Go to Amazon. Type in “MODS 20 Foot Tiny Home”.
You’ll find that you can buy a tiny house that has been created in a shipping container – the kind of container used to transport items on railroads or ships. Just $23,000 for 160 square feet.
Good news is that Amazon won’t have to put it in anything to send it to you because, hey … it’s a shipping container. Shipping fees, by the way, are $4,379.49. We’re betting you won’t get the free 2-day shipping when you sign up for Amazon Prime.
Tiny house shows are popular on HGTV.
We don’t know whether the interest will grow or fade, but we thought you’d enjoy an overview of the tiny house scene.
For starters, what make a house tiny? Opinions vary but 400 square feet or less is a number frequently cited. Exceed that number and you are not truly tiny. A tiny house can be on wheels like an RV or mobile home but can also be stationary, with the latter being very common.
Stats on the number of tiny house owners are non-existent. Many tiny homes don’t require a permit. Many tiny houses don’t conform to common zoning laws and their owners are trying to fly under the radar and not be noticed. Everyone agrees, however, that the number of tiny houses is itty-bitty.
Some fun facts about tiny homes (according to The Tiny House Infographic on TheTinyLife.com website):
- About 40% of owners are age 50 and older.
- Almost 70% of tiny house owners have no mortgage while only 30% of traditional home owners are mortgage free.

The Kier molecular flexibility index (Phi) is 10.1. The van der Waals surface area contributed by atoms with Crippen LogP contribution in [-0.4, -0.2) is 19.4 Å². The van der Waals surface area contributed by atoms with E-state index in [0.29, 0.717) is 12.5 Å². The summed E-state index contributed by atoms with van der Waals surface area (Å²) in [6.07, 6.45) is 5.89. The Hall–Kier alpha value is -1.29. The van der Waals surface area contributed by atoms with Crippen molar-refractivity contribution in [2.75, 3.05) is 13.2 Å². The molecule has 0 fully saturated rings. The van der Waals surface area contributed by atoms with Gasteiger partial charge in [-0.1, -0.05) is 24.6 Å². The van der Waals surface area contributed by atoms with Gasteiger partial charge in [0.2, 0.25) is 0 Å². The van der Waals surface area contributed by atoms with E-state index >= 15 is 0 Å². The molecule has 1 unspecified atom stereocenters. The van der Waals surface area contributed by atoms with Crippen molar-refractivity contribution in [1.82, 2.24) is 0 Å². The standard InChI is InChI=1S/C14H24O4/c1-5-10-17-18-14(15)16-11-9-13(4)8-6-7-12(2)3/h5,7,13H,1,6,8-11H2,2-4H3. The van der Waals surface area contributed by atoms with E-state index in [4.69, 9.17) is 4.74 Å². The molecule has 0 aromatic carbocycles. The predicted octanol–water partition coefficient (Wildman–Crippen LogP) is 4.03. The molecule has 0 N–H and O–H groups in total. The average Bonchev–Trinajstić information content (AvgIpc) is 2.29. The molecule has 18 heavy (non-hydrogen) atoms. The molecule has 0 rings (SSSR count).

- Average per capital income of tiny home owners is $42,038, which is about 1% higher than the average U. S. resident.
- Twice as many tiny house owners have a master’s degree as the population at large.
Three factors drive people to consider the tiny house option:
- Simpler lifestyle – some tiny house enthusiasts are pushing back against an ethic of accumulation and consumerism.
- Less financial stress – tiny homes can be purchased for less than the cost of a luxury vehicle and owners can be free and clear immediately or very quickly. This allows reduced work hours or money freed up for other interests like travel or charitable endeavors.
- Reduced environmental impact – tiny homes have a much smaller environmental footprint than traditional homes and this is a positive for many tiny house advocates.
Do many people abandon tiny house living after trying it for a while? Again, no statistics are available. The internet is full, however, of anecdotal stories of people forsaking tiny house living after trying it for a while.
The two most common reasons for deserting a tiny house and returning to more traditional living arrangements are interesting. One reason is isolation. Tiny homes are often in rural and sparsely populated areas.
People get lonely.
Ironically, the other common reason for giving up the tiny house lifestyle is not having enough space from spouse/significant other/kids. People say they don’t have the ability to be alone when needed.
There are some towns that have adopted tiny house friendly codes. They tend to be smallish towns in rural areas and are using it to encourage population growth. These towns are Spur, Texas; Fresno, California, Walsenburg, Colorado and Brevard, North Carolina.
Tiny houses may become a gigantic hit. They may go the way of troll dolls and pet rocks. Even if they never become mainstream, they may become a niche second home option for families wanting an economical mountain, seaside or lake front place to go on weekends. They have also contributed to evolving ideas of space utilization and the creation of multi-use spaces that have application to larger homes.